‘Tchopanomics and Stupidity’

I was introduced to a short story titled ‘Love is a Fallacy’ by Mr Samu Samu when he taught us logic as the science of thinking. The story introduces one to the common fallacies of logic. I was reminded of logic when I read a story titled ‘It’s Tchopamomics, Stupid’ in the Weekend Nation. With a burning desire to be funny and witty, the article is nothing but offensive and incoherent.

The author compared ‘Tchaponomics to Reagonomics’. Perhaps one needs to start from the fact that Ronald Reagan was a person, as such, it makes sense for those who coined the phrase ‘Reaganomics’ because it was the man who was responsible for making those economic policy decisions. It does not make sense to equate a person to a dance called Tchopa.

A dance cannot make any economic decisions. To equate the President to a dance is unfair and illogical. While the President is Lhomwe, you cannot equate one individual to an entire tribe. Doing so is to commit the fallacy of hasty generalisation. The generalisation is reached too hastily. There are too few instances to support such a conclusion.

The author makes another fallacy in his quest to analyse the economic policies of Malawi under President Peter Mutharika. This is the fallacy of ‘Dicto Simpliciter’, a mistake one commits by making an argument based on unqualified generalisation.

The author mentions that “Tchopanomics is steeped in a strong sense of economic emancipation which made Bingu mess up old established relations with Western donors early in his second term [2009-12]”.

This statement is wrong. The economic policies of “emancipation”, as the author calls them, were not the cause by the consequence of the relations breakdown.

The economic policies were a reaction after the “donors” had walked away from Malawi. The cause of the walking away had nothing to do with economic policies. It had everything to do with two issues. First, it was Bingu’s refusal to legalise gay marriages in Malawi. Second, it was a reaction to the fact that Bingu had declared the British High Commissioner to Malawi Fergus Cochrane-Dyet persona non grata and was given just 72 hours to leave the country after he labelled Bingu “autocratic”, “combative” and “intolerant of criticism” over the former Malawi leader’s stand on minority rights.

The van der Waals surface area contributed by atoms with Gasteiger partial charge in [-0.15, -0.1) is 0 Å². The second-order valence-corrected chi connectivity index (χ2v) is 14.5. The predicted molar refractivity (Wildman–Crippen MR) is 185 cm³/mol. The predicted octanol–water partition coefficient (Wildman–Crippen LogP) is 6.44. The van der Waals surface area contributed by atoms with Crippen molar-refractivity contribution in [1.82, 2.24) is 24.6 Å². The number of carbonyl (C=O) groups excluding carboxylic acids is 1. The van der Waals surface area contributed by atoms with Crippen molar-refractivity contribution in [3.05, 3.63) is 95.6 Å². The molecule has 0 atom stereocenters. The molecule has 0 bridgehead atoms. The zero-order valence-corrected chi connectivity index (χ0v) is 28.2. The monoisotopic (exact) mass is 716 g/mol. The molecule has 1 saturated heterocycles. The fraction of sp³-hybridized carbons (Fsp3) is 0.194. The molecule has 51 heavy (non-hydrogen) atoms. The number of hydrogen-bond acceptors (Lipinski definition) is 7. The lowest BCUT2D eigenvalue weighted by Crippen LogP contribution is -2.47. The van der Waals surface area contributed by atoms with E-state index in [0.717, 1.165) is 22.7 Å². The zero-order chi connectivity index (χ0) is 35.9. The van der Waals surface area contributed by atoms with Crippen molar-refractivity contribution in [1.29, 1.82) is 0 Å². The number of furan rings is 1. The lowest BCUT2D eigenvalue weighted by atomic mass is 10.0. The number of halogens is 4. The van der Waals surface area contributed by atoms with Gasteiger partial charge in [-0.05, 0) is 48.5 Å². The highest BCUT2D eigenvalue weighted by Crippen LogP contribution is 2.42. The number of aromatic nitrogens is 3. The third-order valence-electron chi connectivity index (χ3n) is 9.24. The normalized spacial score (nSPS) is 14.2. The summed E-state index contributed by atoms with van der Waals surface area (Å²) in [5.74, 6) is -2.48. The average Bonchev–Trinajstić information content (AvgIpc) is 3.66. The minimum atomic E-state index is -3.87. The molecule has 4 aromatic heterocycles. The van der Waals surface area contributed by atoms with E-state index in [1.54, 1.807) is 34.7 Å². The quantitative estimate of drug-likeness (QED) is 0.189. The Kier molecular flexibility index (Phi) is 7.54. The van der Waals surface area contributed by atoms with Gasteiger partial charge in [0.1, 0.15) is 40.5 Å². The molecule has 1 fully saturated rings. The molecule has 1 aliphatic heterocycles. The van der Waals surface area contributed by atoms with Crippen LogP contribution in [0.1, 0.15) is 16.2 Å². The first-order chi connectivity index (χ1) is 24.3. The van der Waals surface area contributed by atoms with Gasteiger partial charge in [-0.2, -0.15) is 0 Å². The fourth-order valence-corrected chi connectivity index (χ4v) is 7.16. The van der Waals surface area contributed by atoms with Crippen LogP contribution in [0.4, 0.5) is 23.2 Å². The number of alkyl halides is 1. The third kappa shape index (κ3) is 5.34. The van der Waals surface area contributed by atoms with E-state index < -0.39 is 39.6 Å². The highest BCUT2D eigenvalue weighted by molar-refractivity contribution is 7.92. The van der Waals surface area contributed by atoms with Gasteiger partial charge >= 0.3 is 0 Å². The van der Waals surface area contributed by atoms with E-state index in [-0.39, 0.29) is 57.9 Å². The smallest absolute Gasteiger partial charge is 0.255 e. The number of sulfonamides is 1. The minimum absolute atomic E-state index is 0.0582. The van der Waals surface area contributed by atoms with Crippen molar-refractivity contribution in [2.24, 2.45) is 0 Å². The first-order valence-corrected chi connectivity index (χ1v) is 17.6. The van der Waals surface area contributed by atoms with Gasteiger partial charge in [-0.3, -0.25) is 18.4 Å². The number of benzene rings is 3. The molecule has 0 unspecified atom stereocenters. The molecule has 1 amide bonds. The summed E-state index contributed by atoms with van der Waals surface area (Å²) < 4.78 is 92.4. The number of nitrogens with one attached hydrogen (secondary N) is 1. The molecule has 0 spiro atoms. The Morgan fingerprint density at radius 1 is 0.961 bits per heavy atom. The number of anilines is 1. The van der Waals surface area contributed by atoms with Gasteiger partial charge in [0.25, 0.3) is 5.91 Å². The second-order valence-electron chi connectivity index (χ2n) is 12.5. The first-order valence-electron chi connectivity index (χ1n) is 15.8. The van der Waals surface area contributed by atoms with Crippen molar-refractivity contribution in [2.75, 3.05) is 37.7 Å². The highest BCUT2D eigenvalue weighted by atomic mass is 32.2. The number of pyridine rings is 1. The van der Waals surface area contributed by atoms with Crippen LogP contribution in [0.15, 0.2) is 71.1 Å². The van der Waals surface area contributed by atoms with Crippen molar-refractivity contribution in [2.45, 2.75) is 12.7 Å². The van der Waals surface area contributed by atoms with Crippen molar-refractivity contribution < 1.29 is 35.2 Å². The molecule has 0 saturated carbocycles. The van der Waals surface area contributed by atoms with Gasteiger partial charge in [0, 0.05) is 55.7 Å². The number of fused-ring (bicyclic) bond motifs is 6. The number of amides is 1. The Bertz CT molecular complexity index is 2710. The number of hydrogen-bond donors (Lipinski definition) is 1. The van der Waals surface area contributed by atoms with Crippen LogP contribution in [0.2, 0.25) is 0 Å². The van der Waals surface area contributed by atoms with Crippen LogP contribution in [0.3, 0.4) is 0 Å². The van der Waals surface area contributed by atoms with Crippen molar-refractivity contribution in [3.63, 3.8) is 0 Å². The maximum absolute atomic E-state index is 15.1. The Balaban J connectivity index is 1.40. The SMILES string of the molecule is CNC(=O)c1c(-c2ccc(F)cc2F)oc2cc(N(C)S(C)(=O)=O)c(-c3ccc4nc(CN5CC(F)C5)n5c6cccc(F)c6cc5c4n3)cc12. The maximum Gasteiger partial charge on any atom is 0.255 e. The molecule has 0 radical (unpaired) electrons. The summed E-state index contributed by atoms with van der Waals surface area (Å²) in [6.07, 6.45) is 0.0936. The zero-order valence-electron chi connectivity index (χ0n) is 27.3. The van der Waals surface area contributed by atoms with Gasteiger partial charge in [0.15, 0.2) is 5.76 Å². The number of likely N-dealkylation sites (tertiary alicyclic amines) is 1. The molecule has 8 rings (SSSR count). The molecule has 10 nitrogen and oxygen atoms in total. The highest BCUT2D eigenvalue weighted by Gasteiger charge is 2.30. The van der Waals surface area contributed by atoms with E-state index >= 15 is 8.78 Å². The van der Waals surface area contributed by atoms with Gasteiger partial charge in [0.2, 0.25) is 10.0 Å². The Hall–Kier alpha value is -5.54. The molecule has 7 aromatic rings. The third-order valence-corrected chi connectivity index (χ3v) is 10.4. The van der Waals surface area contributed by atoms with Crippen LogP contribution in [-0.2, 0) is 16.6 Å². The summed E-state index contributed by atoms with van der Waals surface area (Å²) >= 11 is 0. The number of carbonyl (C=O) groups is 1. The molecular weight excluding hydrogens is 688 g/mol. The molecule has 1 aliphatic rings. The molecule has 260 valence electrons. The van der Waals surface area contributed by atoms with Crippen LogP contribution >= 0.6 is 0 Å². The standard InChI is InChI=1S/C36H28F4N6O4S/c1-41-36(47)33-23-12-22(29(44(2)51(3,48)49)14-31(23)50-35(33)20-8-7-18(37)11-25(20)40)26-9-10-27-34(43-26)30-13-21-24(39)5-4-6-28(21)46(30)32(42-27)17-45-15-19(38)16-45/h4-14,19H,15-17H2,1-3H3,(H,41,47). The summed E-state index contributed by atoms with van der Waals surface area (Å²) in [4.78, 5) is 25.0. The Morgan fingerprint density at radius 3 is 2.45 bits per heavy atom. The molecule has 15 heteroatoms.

In addition, the author claims that some “economists” arguing like students looking at the real world through a classroom window bought into Bingu’s thinking that trade and not aid is what will develop Malawi. This is another common fallacy called ‘Hypothesis Contrary to Fact’.

If this was true, Malawi should have not been described as poor after so many years of receiving aid. The hypothesis is that aid has developed Malawi and yet the fact is that Malawi has not developed despite decades of aid. In this case, who is the student? The third Financing Development Conference in Addis Ababa which looked at how to finance Sustainable Development Goals stated that “international trade is an engine for inclusive economic growth and poverty reduction, and contributes to the promotion of sustainable development”.

Back to Tchopa, perhaps the author is not aware that out of all the dances in Malawi, there are three dances that United Nations Educational, Scientific and Cultural Organisation (Unesco) proclaimed as intangible cultural heritage. The other two are Gule Wankulu and Vimbuza. Tchopa is usually performed during celebrations after good harvests, successful hunting trips and during offerings to ancestral spirits after calamities such as droughts and outbreaks of disease. So, equating the spiritual heritage of Malawi to Reagan is a sign of ignorance of the Malawi’s cultural diversity. n

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